4.  I never really had too many fears about long term treatment except for the fact that I knew I was going to have to really take a look at my past and be done with the life I was used to. I knew coming here meant that I was done for good with my destructive coping skills. And that was extremely terrifying. I knew I had to do something different. Short term treatment programs just didn’t work for me to get me back on my feet. If I wanted to make it, I had to really put in the time and work on things I didn’t want to look at. I had to give my brain the time it needed to balance out in a safe environment. Long term treatment has saved my life. That is a hard fact. I didn’t know how to leave short term treatment and survive in society afterwards. I now feel prepared and confident in my recovery. I am leaving no stone unturned when it comes to the reasons I did drugs. I had to dig deep and compost my entire soul. I can honestly say that I do not fear relapsing anymore or even have the desire to. I have learned to love myself and heal and grow here. I have learned to connect and be there for others and let them be there for me. I feel like a person again. A strong woman at that. Seven months ago, this was not the case. I have had the willingness the whole time, but long term support is what I needed to get up off my knees and on my own two feet. Life is not scary anymore and I have found peace and acceptance. I am so grateful and it has not been easy but was been worth it. I wish that every addict had this opportunity in the beginning of their fight to get clean. It is the best gift I have ever been given and I would strongly recommend it to anyone considering or in need of desperate help. It’s the best decision I ever made.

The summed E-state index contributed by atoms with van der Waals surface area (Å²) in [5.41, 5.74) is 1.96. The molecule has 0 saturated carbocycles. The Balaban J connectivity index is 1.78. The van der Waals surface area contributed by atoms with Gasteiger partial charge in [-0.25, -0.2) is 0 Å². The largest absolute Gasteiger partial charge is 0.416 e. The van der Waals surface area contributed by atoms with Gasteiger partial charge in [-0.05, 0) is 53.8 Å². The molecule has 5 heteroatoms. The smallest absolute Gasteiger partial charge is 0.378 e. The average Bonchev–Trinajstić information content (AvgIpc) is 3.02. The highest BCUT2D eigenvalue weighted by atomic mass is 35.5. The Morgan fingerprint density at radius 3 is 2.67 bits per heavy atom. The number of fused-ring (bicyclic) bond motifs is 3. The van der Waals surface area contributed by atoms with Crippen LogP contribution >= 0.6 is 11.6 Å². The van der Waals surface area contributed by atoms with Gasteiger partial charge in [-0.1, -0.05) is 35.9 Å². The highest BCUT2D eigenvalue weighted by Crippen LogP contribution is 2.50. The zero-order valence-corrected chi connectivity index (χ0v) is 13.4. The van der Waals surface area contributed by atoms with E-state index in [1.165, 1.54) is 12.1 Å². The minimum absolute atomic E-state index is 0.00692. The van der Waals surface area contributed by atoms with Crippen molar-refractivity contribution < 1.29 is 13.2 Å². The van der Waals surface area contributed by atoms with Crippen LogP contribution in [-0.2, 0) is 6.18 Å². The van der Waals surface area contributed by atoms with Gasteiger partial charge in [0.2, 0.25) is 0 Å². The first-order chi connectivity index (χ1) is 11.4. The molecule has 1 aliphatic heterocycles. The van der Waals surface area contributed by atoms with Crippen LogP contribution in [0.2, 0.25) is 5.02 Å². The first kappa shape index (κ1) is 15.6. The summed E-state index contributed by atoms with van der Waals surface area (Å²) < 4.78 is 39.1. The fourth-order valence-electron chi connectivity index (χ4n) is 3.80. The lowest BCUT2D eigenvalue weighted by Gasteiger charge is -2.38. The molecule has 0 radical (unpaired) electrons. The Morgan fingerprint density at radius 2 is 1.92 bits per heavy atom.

Friday, August 9, 2019

How to Make Peace With Yourself in Recovery

After completing rehab, you’ll need to find ways to take care of yourself and focus on your needs. Of all the things to work on when you are looking to preserve your newfound sobriety, restoring peace of mind should be at the top of your list. Here are some things to try if you are working on making peace with yourself.

Rediscover Your Spirituality

An essential part of recovery requires you to look deep within yourself to discover the underlying causes of your problems with substance misuse. Regardless of what form it takes for you, a spiritual practice can help you deepen your appreciation for where you have been and what lies ahead for your future. Having a spiritual foundation can be your shelter from the storm when times are rough. Being able to center yourself through a practice like yoga or meditation can be calming for anyone navigating the sometimes turbulent waters of recovery.